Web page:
Years later, in January 2016, Plaintiff alleges that Defendant's Chief Technology Officer, Alessandro Erta, “told a third party that Cisco intended to purchase” Defendant. [1] at ¶ 8. Believing the information to be false and also having the potential to influence Cisco's stock price, Plaintiff reported the incident internally to his immediate supervisor, who happened to be Erta. Plaintiff contends that he also reported the incident to Erta's supervisor. According to Plaintiff, he told both individuals that he believed the disclosure of information about Cisco's purchase of Defendant was “illegal” and he “indicated that he would report the rule violation to the appropriate authorities.” [1] at ¶ 11. Plaintiff does not allege that he reported the incident to anyone else.

         On February 19, 2016, Defendant terminated Plaintiff's employment. Plaintiff asserts that Defendant “provided no basis for the termination, ” id. at ¶¶ 15-16; he alleges that he was fired for “reporting securities law violations, ” and he cites to 18 U.S.C. § 1514A, which he states prohibits “retaliation against employees of public companies” that report “certain types of allegedly unlawful conduct.” See id. at ¶¶ 12, 17.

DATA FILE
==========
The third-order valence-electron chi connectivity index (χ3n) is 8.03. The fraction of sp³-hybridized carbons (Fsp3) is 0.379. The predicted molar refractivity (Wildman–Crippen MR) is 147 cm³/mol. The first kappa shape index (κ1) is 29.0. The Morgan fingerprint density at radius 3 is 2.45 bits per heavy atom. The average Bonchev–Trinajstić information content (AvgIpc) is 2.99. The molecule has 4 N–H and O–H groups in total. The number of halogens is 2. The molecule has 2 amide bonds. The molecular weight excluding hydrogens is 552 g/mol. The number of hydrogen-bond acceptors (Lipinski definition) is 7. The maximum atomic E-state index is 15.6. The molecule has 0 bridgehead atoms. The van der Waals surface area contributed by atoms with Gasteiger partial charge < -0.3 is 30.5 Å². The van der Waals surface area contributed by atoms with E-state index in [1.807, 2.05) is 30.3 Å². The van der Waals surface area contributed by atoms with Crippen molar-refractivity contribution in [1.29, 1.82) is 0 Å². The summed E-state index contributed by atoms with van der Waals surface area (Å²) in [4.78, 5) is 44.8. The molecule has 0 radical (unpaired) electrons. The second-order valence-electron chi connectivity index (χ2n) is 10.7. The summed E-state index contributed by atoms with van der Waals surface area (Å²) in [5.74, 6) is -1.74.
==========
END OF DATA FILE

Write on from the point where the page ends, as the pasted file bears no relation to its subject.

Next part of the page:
In October 2016, Plaintiff filed a three-count complaint [1], asserting a violation of the Illinois Whistleblower Act, 740 ILCS 174/1 et seq. (Count I), id. ¶¶ 26-28; retaliatory discharge (Count II), id. ¶¶ 30-32; and seeking a declaration that his ownership interest in Bitlomat is fully vested (Count III), id. ¶¶ 34-36. Defendant filed a motion to dismiss all three claims pursuant to Federal Rules of Civil Procedure 12(b)(1) and 12(b)(6), arguing that (1) Plaintiff does not have standing to pursue his Illinois employment law claims and (2) all three counts fail to state a claim upon which relief can be granted. Defendant has provided a declaration by Malesci as support for its 12(b)(1) arguments. According to Malesci, who, along with Erta, is based in Italy, Plaintiff was responsible for developing Defendant's business relationships in China. Plaintiff was not responsible for developing business relationships in the United States, his employment was never based in Illinois, and he never physically worked in or traveled to Illinois as part of his employment with Defendant. In addition, Malesci states that the “January 2016 meeting referenced in the Complaint was held in Taiwan.” See [24-3] (Declaration of U. Malesci) at ¶¶ 2-6.